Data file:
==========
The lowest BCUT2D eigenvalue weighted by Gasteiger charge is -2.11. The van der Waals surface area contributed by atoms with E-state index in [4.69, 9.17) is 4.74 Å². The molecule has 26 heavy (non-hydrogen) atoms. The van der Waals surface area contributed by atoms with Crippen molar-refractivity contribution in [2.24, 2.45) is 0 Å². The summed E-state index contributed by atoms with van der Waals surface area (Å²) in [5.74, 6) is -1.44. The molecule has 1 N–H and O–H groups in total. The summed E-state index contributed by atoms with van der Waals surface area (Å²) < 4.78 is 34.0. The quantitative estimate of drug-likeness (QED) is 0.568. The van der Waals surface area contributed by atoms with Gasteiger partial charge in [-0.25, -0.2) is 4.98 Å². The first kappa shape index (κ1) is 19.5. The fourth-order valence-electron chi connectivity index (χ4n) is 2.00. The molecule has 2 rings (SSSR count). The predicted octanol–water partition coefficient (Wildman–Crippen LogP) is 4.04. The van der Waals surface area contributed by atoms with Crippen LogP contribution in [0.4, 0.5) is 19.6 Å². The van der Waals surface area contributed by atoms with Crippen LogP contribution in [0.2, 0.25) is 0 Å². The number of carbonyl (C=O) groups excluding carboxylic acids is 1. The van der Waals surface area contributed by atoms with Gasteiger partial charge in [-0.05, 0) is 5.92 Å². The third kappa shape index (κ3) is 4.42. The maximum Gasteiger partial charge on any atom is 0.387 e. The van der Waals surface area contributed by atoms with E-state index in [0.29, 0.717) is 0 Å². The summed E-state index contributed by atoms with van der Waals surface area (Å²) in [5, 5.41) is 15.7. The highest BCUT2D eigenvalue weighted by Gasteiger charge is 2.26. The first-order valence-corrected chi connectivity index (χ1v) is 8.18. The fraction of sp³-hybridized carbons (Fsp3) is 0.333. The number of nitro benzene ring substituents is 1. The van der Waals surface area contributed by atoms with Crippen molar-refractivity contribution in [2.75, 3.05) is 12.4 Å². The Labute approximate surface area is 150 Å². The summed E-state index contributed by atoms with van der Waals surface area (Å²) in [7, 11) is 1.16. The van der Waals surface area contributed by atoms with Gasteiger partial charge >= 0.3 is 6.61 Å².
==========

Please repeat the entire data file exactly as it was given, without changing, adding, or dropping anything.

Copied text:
The lowest BCUT2D eigenvalue weighted by Gasteiger charge is -2.11. The van der Waals surface area contributed by atoms with E-state index in [4.69, 9.17) is 4.74 Å². The molecule has 26 heavy (non-hydrogen) atoms. The van der Waals surface area contributed by atoms with Crippen molar-refractivity contribution in [2.24, 2.45) is 0 Å². The summed E-state index contributed by atoms with van der Waals surface area (Å²) in [5.74, 6) is -1.44. The molecule has 1 N–H and O–H groups in total. The summed E-state index contributed by atoms with van der Waals surface area (Å²) < 4.78 is 34.0. The quantitative estimate of drug-likeness (QED) is 0.568. The van der Waals surface area contributed by atoms with Gasteiger partial charge in [-0.25, -0.2) is 4.98 Å². The first kappa shape index (κ1) is 19.5. The fourth-order valence-electron chi connectivity index (χ4n) is 2.00. The molecule has 2 rings (SSSR count). The predicted octanol–water partition coefficient (Wildman–Crippen LogP) is 4.04. The van der Waals surface area contributed by atoms with Crippen LogP contribution in [0.4, 0.5) is 19.6 Å². The van der Waals surface area contributed by atoms with Crippen LogP contribution in [0.2, 0.25) is 0 Å². The number of carbonyl (C=O) groups excluding carboxylic acids is 1. The van der Waals surface area contributed by atoms with Gasteiger partial charge in [-0.05, 0) is 5.92 Å². The third kappa shape index (κ3) is 4.42. The maximum Gasteiger partial charge on any atom is 0.387 e. The van der Waals surface area contributed by atoms with E-state index in [0.29, 0.717) is 0 Å². The summed E-state index contributed by atoms with van der Waals surface area (Å²) in [5, 5.41) is 15.7. The highest BCUT2D eigenvalue weighted by Gasteiger charge is 2.26. The first-order valence-corrected chi connectivity index (χ1v) is 8.18. The fraction of sp³-hybridized carbons (Fsp3) is 0.333. The number of nitro benzene ring substituents is 1. The van der Waals surface area contributed by atoms with Crippen molar-refractivity contribution in [2.75, 3.05) is 12.4 Å². The Labute approximate surface area is 150 Å². The summed E-state index contributed by atoms with van der Waals surface area (Å²) in [7, 11) is 1.16. The van der Waals surface area contributed by atoms with Gasteiger partial charge >= 0.3 is 6.61 Å².